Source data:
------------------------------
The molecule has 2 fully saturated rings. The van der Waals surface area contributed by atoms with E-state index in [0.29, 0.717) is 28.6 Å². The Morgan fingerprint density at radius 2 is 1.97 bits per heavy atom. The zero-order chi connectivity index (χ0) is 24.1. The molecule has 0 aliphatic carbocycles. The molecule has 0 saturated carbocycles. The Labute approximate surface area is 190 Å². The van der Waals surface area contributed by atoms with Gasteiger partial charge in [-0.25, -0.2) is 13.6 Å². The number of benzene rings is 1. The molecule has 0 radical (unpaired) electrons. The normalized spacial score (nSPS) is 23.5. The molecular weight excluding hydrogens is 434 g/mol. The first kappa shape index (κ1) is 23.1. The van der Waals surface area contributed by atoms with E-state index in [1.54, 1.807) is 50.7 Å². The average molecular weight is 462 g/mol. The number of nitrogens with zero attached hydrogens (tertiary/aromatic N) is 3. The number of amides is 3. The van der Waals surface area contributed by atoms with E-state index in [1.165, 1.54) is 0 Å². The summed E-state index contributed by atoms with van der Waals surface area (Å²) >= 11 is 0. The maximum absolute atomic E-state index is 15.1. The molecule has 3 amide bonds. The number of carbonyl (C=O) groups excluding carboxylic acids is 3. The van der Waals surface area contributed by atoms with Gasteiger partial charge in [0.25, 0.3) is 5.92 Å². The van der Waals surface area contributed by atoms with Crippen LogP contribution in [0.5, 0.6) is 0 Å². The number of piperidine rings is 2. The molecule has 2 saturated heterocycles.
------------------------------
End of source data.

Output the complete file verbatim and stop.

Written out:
The molecule has 2 fully saturated rings. The van der Waals surface area contributed by atoms with E-state index in [0.29, 0.717) is 28.6 Å². The Morgan fingerprint density at radius 2 is 1.97 bits per heavy atom. The zero-order chi connectivity index (χ0) is 24.1. The molecule has 0 aliphatic carbocycles. The molecule has 0 saturated carbocycles. The Labute approximate surface area is 190 Å². The van der Waals surface area contributed by atoms with Gasteiger partial charge in [-0.25, -0.2) is 13.6 Å². The number of benzene rings is 1. The molecule has 0 radical (unpaired) electrons. The normalized spacial score (nSPS) is 23.5. The molecular weight excluding hydrogens is 434 g/mol. The first kappa shape index (κ1) is 23.1. The van der Waals surface area contributed by atoms with E-state index in [1.54, 1.807) is 50.7 Å². The average molecular weight is 462 g/mol. The number of nitrogens with zero attached hydrogens (tertiary/aromatic N) is 3. The number of amides is 3. The van der Waals surface area contributed by atoms with E-state index in [1.165, 1.54) is 0 Å². The summed E-state index contributed by atoms with van der Waals surface area (Å²) >= 11 is 0. The maximum absolute atomic E-state index is 15.1. The molecule has 3 amide bonds. The number of carbonyl (C=O) groups excluding carboxylic acids is 3. The van der Waals surface area contributed by atoms with Gasteiger partial charge in [0.25, 0.3) is 5.92 Å². The van der Waals surface area contributed by atoms with Crippen LogP contribution in [0.5, 0.6) is 0 Å². The number of piperidine rings is 2. The molecule has 2 saturated heterocycles.